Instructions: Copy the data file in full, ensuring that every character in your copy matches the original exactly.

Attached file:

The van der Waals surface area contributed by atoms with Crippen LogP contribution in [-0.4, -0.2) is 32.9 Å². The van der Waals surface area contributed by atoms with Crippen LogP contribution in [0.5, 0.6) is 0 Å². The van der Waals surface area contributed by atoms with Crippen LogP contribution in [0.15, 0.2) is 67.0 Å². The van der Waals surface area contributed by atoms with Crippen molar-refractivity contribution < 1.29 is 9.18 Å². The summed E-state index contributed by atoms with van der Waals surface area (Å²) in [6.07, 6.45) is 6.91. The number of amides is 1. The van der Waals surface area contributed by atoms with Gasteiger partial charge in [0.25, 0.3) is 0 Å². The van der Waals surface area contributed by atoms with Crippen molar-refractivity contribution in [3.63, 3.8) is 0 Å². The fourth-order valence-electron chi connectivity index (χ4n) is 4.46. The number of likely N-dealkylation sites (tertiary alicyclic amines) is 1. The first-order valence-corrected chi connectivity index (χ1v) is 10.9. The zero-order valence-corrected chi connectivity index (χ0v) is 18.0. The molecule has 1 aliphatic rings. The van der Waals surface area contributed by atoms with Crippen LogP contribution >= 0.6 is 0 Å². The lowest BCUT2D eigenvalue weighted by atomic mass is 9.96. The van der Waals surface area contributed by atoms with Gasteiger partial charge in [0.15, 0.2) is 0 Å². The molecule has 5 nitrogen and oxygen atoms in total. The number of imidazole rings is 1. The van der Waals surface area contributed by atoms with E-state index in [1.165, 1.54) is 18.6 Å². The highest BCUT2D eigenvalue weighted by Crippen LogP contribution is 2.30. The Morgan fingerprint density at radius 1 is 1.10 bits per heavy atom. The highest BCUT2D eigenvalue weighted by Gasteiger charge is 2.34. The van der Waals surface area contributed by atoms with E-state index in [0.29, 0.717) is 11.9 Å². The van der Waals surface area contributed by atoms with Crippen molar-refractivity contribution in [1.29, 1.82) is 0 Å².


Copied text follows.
The van der Waals surface area contributed by atoms with Crippen LogP contribution in [-0.4, -0.2) is 32.9 Å². The van der Waals surface area contributed by atoms with Crippen LogP contribution in [0.5, 0.6) is 0 Å². The van der Waals surface area contributed by atoms with Crippen LogP contribution in [0.15, 0.2) is 67.0 Å². The van der Waals surface area contributed by atoms with Crippen molar-refractivity contribution < 1.29 is 9.18 Å². The summed E-state index contributed by atoms with van der Waals surface area (Å²) in [6.07, 6.45) is 6.91. The number of amides is 1. The van der Waals surface area contributed by atoms with Gasteiger partial charge in [0.25, 0.3) is 0 Å². The van der Waals surface area contributed by atoms with Crippen molar-refractivity contribution in [3.63, 3.8) is 0 Å². The fourth-order valence-electron chi connectivity index (χ4n) is 4.46. The number of likely N-dealkylation sites (tertiary alicyclic amines) is 1. The first-order valence-corrected chi connectivity index (χ1v) is 10.9. The zero-order valence-corrected chi connectivity index (χ0v) is 18.0. The molecule has 1 aliphatic rings. The van der Waals surface area contributed by atoms with Crippen LogP contribution >= 0.6 is 0 Å². The lowest BCUT2D eigenvalue weighted by atomic mass is 9.96. The van der Waals surface area contributed by atoms with Gasteiger partial charge in [0.15, 0.2) is 0 Å². The molecule has 5 nitrogen and oxygen atoms in total. The number of imidazole rings is 1. The van der Waals surface area contributed by atoms with E-state index in [1.165, 1.54) is 18.6 Å². The highest BCUT2D eigenvalue weighted by Crippen LogP contribution is 2.30. The Morgan fingerprint density at radius 1 is 1.10 bits per heavy atom. The highest BCUT2D eigenvalue weighted by Gasteiger charge is 2.34. The van der Waals surface area contributed by atoms with E-state index in [0.29, 0.717) is 11.9 Å². The van der Waals surface area contributed by atoms with Crippen molar-refractivity contribution in [1.29, 1.82) is 0 Å².